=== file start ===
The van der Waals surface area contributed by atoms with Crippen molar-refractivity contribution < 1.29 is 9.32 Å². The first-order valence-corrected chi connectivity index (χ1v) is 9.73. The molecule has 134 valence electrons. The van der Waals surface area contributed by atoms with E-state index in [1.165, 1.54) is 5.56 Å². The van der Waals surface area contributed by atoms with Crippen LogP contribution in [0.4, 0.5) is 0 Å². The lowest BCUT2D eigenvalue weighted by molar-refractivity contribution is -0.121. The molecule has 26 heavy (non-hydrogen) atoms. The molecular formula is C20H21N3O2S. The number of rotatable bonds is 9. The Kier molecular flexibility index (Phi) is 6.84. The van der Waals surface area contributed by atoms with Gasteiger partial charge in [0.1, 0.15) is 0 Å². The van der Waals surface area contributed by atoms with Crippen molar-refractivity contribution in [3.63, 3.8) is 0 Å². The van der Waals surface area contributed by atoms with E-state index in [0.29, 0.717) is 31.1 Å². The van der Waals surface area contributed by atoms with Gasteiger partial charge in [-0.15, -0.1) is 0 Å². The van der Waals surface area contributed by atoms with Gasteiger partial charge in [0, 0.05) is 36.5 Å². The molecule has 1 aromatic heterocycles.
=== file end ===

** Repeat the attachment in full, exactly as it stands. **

The van der Waals surface area contributed by atoms with Crippen molar-refractivity contribution < 1.29 is 9.32 Å². The first-order valence-corrected chi connectivity index (χ1v) is 9.73. The molecule has 134 valence electrons. The van der Waals surface area contributed by atoms with E-state index in [1.165, 1.54) is 5.56 Å². The van der Waals surface area contributed by atoms with Crippen LogP contribution in [0.4, 0.5) is 0 Å². The lowest BCUT2D eigenvalue weighted by molar-refractivity contribution is -0.121. The molecule has 26 heavy (non-hydrogen) atoms. The molecular formula is C20H21N3O2S. The number of rotatable bonds is 9. The Kier molecular flexibility index (Phi) is 6.84. The van der Waals surface area contributed by atoms with Gasteiger partial charge in [0.1, 0.15) is 0 Å². The van der Waals surface area contributed by atoms with Crippen molar-refractivity contribution in [3.63, 3.8) is 0 Å². The van der Waals surface area contributed by atoms with E-state index in [0.29, 0.717) is 31.1 Å². The van der Waals surface area contributed by atoms with Gasteiger partial charge in [-0.15, -0.1) is 0 Å². The van der Waals surface area contributed by atoms with Gasteiger partial charge in [0, 0.05) is 36.5 Å². The molecule has 1 aromatic heterocycles.